Pikachu the cat had 5 kittens at home

Pikachu the cat had 5 kittens at home

The family weren’t planning any new pets, but this summer they have a new cat and five kittens in their house. It started with a scraggy old feral tom cat in their back garden. He used to turn up in the evening, skulking around the place, and they felt sorry for him, giving him a bowl of food. He was a true feral cat, refusing to allow anyone to come close to him. One night, a few months ago, the old tom cat brought a young female cat with him: he let her share his dinner. She was more friendly than the tom cat, staying around in the daytime, and coming into the house. Over a few weeks, the girls noticed that the female cat, now named Pikachu, was getting fatter, and it was soon obvious that she was pregnant. At the same time, she became friendlier, allowing them to pet her. They knew that she’d soon produce kittens, so they set up a kittening box for her in the main living area of the house, following directions that they’d found online. She liked the box, sleeping in it every night, and a few weeks later, they came downstairs one morning to find her lying purring in the box beside five newborn kittens. At first she seemed contented, proudly showing off her babies to the family, but two days later, they all vanished overnight. When Holly and Lia came downstairs one morning, the kittening box was empty. They couldn’t understand how this had happened: the doors and windows were shut. Had Pikachu found a hidden exit? They searched everywhere...
Taqui is a feral cat

Taqui is a feral cat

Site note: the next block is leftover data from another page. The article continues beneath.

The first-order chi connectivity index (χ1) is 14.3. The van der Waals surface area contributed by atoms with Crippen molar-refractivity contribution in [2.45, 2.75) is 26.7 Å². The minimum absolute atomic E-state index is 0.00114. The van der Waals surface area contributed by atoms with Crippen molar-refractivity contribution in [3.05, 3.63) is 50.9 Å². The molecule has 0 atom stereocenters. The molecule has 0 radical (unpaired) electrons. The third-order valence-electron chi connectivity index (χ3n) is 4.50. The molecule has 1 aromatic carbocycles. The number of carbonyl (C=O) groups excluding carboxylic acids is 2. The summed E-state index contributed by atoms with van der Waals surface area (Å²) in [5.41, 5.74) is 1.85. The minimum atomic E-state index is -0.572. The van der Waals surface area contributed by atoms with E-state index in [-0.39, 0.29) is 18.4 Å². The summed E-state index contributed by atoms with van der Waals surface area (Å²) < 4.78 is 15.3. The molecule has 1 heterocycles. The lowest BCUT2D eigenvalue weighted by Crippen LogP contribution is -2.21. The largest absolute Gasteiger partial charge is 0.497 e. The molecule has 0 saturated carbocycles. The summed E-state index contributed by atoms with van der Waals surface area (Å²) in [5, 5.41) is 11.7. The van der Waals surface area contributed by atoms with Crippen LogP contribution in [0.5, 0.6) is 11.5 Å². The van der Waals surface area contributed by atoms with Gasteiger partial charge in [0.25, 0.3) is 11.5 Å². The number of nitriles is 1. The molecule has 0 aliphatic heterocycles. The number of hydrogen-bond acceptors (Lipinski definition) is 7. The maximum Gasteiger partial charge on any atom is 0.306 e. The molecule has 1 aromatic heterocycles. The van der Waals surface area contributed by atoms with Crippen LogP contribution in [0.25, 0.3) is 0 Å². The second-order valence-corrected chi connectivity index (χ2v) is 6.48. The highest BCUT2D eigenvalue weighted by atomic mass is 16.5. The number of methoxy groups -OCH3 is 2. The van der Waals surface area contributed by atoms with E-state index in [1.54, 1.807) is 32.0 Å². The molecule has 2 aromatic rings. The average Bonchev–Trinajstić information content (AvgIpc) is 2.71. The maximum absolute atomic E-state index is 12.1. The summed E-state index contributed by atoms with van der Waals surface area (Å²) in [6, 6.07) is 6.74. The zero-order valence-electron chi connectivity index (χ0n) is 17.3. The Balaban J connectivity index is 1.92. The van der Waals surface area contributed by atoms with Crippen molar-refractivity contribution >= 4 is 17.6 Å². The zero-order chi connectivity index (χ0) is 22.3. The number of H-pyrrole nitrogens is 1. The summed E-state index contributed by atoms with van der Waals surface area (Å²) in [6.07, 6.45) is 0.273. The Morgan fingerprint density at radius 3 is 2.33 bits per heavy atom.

Many people will be heading overseas over the next couple of months, escaping the cool dampness of the Irish “summer” for sunshine in destinations like Spain, Portugal and Greece. Marina runs an apartment complex that’s typical of many Mediterranean holiday resorts. She didn’t plan to have a cat in her workplace. Taqui just turned up a year ago, and has since become a daily visitor. She’s a friendly cat, approaching visitors with a friendly meow and a purr, but she doesn’t like to be picked up or held. She’s a classic example of a feral cat: her parents or grandparents would have been pets, but she must have been born in the wild, and has never learned to fully trust humans. Marina is aware that not all visiting holidaymakers are cat lovers. Some visitors leave out food for Taqui, even encouraging her to come into the apartments. But when their two week trip is over, the visitors who follow them often don’t like the idea of having a strange cat sharing their living accommodation. Marina has to deal with the consequences: she tries to persuade cat loving guests not to feed Taqui indoors and she explains to the anti-cat guests that Taqui is a friendly but shy animal who isn’t going to cause them any harm. Most guests understand the situation, and Taqui is a quick learner: once she realises that she’s no longer going to be fed in an apartment, she soon stops visiting. Marina has had plenty of experience of dealing with feral cats: she has friends who have had to deal with serious cat problems. One...